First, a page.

You’d think that since the automobile is over a century old and traffic control signs have been around just about as long, that folks would have an idea of what the most basic of them require.
Turns out, you’d be wrong.
Every week I conduct traffic stops. Every week I am astounded at the level of ineptitude in the modern driver.
Now, I understand that some signs can be confusing what with time exemptions (e.g., no turn between this time and that).
Don’t get me started on parking restrictions. Those are just stupid. Many moons ago (pre-Wife), I dated a girl who lived in San Francisco. I spent many hundreds of dollars in parking violations because I wasn’t going to get up between 0317 and 0352 to move my car so a street sweeper could clean that cess pool of a city. No offense, Happy Medic.
But I’m not talking about the confusing ones or the parking ones.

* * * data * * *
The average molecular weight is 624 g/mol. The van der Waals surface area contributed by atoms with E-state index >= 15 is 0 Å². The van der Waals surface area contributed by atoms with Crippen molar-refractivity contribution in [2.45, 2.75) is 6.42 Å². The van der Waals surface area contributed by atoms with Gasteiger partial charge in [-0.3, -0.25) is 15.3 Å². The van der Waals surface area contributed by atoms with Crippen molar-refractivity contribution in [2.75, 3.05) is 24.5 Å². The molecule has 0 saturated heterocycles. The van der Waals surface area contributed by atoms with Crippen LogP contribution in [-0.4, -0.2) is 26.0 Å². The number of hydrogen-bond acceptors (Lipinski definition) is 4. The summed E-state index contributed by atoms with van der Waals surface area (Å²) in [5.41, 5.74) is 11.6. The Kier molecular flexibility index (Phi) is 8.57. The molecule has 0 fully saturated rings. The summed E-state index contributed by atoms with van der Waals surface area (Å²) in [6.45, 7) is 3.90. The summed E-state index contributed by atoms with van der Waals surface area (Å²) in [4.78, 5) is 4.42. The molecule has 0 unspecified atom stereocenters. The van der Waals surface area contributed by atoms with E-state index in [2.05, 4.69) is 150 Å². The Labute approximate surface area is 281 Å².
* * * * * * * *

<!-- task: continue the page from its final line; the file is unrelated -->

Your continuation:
I’m talking about the easiest of all to understand: The Stop Sign.
Seems that one is deceptively difficult in what it requires one to do. Case in point:
I was sitting on a stop sign in a residential neighborhood this past week. There was a stop sign at the bottom of a hill. It was clearly marked with a sign erected on the right side of the road. There was the requisite limit line on the ground. There was also “STOP” painted on the roadway.
Pretty clear, right?
Imagine my (not) shock when a car came down the hill and cruised through the sign like it wasn’t even there.
On go the lights. Over pulled the car.
MC: “I stopped you for running the stop sign back there.”
Often, I am met with “what stop sign?!” or “I didn’t see it”.
Not this time. This time, the response was “That didn’t count as a stop?!”
MC: “No, ma’am. Particularly because you didn’t even attempt to do that very thing.”
Much to my dismay, I actually explained to her what a stop meant.
[Tweet “Stop: It means a complete cessation of movement. What you did is more like “Go”. See the difference?”]
How her utter lack of slowing, let alone stopping, equated to “counting” to this woman is completely beyond me.
On the plus side, Job Security.